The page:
“Our [EPI’s] analysis describes the demographics of these workers in great detail. I will simply note here that among the workers who would benefit from the higher minimum wage in Baltimore:

  1. The overwhelming majority are adults—only 4.3 percent are teens;
  2. The majority (55 percent) are women;
  3. The majority (54.2 percent) are black, and more than two-thirds (68.4 percent) are people of color;
  4. More than a quarter (28 percent) are parents;
  5. Nearly three-quarters work full time;
  6. The largest concentrations of affected workers work in accommodation and food service, retail, office support, residential and child care, ambulatory care, hospitals, and other services such as janitorial and personal care services; and
  7. The majority are city residents. Roughly 44 percent of the city’s total workforce lives within Baltimore, yet more than 60 percent of the beneficiaries of the proposal live in Baltimore—meaning that city residents will disproportionately benefit from the higher minimum wage. In fact, resident workers are more than twice as likely as commuters to be affected by the proposal: 37.8 percent of Baltimore resident workers will get a raise, compared with 18.7 percent of commuters.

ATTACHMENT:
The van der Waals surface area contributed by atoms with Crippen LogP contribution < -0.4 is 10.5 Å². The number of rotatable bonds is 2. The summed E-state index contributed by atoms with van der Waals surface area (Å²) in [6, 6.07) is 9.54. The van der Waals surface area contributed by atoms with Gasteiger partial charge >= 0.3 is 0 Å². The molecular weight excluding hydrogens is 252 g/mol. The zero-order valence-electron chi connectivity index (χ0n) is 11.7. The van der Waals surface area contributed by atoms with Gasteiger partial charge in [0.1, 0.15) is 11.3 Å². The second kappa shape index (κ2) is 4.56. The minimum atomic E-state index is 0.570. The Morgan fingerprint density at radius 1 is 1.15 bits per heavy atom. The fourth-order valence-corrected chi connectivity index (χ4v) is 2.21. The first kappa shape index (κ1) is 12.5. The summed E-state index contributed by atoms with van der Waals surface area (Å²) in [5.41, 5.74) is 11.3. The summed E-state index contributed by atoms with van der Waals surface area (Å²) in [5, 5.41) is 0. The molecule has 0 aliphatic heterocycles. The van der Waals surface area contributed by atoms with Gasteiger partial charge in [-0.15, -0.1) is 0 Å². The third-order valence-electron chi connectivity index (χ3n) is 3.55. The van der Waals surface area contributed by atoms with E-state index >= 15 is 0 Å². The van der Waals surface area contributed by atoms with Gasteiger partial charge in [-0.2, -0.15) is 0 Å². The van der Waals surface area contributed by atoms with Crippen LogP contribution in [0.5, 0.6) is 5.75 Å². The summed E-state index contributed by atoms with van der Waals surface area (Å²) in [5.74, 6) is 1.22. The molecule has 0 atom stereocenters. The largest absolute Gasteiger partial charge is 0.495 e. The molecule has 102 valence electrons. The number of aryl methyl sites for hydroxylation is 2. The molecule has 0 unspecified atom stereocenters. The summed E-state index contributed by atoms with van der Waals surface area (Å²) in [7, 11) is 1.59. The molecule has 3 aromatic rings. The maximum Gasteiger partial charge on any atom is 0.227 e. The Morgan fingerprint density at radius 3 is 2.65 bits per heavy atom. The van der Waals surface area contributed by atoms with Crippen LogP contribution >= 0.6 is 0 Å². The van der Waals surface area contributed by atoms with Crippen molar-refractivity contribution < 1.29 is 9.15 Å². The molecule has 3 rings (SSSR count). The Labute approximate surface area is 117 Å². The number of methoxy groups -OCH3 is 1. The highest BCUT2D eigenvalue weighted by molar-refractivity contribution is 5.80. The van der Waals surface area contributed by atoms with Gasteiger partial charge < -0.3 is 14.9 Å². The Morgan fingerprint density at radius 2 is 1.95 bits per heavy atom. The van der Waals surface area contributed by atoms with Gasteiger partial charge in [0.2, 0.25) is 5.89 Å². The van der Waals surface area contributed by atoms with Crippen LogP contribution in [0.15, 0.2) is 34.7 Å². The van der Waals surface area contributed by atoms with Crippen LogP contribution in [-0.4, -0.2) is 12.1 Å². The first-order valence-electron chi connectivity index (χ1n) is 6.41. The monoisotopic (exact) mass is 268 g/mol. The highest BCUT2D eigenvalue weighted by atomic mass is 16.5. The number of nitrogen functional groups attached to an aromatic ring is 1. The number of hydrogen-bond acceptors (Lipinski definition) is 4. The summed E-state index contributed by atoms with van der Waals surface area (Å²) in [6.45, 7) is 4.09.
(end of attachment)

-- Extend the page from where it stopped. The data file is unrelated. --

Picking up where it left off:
These estimates account for the increases in the state minimum wage that will raise the prevailing state minimum wage to $10.10 by 2018. They also include workers in tipped occupations who will be affected by the proposed increase in the tipped minimum wage through 2020. We do not incorporate any effects for tipped workers in later years.”


More at: http://www.epi.org/publication/a-15-baltimore-city-minimum-wage/?utm_source=Economic+Policy+Institute&utm_campaign=a2d9b51854-EPI_News_06_17_20166_17_2016&utm_medium=email&utm_term=0_e7c5826c50-a2d9b51854-58319305